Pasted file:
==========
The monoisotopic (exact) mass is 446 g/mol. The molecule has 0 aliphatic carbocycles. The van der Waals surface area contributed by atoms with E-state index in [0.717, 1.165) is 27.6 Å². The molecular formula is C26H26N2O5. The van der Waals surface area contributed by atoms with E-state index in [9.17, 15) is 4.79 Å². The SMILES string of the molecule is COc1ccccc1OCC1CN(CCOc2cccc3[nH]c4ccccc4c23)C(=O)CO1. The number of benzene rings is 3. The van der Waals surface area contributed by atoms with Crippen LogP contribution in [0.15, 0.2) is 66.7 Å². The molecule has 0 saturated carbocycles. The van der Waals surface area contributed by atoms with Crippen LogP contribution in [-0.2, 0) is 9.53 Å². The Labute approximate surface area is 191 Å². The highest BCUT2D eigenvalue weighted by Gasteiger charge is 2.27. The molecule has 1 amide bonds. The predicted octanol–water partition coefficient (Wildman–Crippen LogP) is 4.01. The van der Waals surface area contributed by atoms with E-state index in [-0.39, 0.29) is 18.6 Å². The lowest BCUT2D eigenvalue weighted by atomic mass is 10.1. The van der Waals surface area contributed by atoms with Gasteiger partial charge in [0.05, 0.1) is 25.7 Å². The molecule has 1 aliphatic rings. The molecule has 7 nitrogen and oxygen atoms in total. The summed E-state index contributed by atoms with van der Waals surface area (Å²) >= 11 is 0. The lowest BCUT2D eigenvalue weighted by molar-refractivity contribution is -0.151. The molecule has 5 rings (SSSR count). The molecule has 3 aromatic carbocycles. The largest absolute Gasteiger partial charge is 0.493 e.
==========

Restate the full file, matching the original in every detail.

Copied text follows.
The monoisotopic (exact) mass is 446 g/mol. The molecule has 0 aliphatic carbocycles. The van der Waals surface area contributed by atoms with E-state index in [0.717, 1.165) is 27.6 Å². The molecular formula is C26H26N2O5. The van der Waals surface area contributed by atoms with E-state index in [9.17, 15) is 4.79 Å². The SMILES string of the molecule is COc1ccccc1OCC1CN(CCOc2cccc3[nH]c4ccccc4c23)C(=O)CO1. The number of benzene rings is 3. The van der Waals surface area contributed by atoms with Crippen LogP contribution in [0.15, 0.2) is 66.7 Å². The molecule has 0 saturated carbocycles. The van der Waals surface area contributed by atoms with Crippen LogP contribution in [-0.2, 0) is 9.53 Å². The Labute approximate surface area is 191 Å². The highest BCUT2D eigenvalue weighted by Gasteiger charge is 2.27. The molecule has 1 amide bonds. The predicted octanol–water partition coefficient (Wildman–Crippen LogP) is 4.01. The van der Waals surface area contributed by atoms with E-state index in [-0.39, 0.29) is 18.6 Å². The lowest BCUT2D eigenvalue weighted by atomic mass is 10.1. The van der Waals surface area contributed by atoms with Gasteiger partial charge in [0.05, 0.1) is 25.7 Å². The molecule has 1 aliphatic rings. The molecule has 7 nitrogen and oxygen atoms in total. The summed E-state index contributed by atoms with van der Waals surface area (Å²) >= 11 is 0. The lowest BCUT2D eigenvalue weighted by molar-refractivity contribution is -0.151. The molecule has 5 rings (SSSR count). The molecule has 3 aromatic carbocycles. The largest absolute Gasteiger partial charge is 0.493 e.